EDF Renewables UK has created a joint venture with project developer DP Energy to generate up to 1 gigawatt (GW) of wind power from floating turbines in the Celtic Sea, it said on Wednesday.
The floating offshore wind project, ‘Gwynt Glas’, will likely span English and Welsh waters south of Ireland. The partners have identified an area of interest encompassing some 1,500 square kilometers, approximately 70 kilometers from shore, they said.
No financial details of the agreement were disclosed. The wind farm could create enough electricity to provide power for some 927,400 homes.
It could also contribute a significant part to ambitions for 4 GW of capacity in the Celtic Sea announced last year by the Crown Estate, which manages the seabed and half the foreshore around England, Wales and Northern Ireland.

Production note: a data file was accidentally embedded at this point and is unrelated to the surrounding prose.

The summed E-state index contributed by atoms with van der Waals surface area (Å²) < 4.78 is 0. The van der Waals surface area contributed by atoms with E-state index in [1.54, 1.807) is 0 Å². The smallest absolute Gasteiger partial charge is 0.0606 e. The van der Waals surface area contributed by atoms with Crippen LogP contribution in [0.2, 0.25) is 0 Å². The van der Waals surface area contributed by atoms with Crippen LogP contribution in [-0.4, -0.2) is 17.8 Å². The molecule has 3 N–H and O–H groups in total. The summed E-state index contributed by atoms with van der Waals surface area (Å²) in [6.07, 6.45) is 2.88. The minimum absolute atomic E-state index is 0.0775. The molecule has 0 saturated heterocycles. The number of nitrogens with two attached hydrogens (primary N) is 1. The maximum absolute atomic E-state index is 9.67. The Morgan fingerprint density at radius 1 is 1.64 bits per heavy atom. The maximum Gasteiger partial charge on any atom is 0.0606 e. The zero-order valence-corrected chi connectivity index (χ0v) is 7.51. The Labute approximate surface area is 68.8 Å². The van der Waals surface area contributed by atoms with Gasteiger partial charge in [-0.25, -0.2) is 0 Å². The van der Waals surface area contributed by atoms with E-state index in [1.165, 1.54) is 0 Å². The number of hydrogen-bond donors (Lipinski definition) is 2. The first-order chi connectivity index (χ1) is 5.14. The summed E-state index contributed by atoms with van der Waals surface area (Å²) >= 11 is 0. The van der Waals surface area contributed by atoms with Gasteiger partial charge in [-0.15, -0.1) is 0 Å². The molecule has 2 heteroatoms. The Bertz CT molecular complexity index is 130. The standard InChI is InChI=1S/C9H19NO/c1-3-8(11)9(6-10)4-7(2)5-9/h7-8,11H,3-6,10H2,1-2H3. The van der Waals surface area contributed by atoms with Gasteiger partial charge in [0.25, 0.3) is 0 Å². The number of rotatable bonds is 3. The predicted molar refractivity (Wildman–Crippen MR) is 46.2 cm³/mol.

The leasing process could see rights awarded by the end of 2023, with projects delivered from 2030 into the early part of the next decade, the Crown Estate said at the time.
Floating wind farms are an emerging technology with far higher costs than projects fixed to the seabed, but costs are expected to fall as more projects are brought online.
Britain is also offering funding for developing the technology to help meet its target of generating 40 gigawatts (GW) of electricity from offshore wind by 2030, up from around 10 GW currently.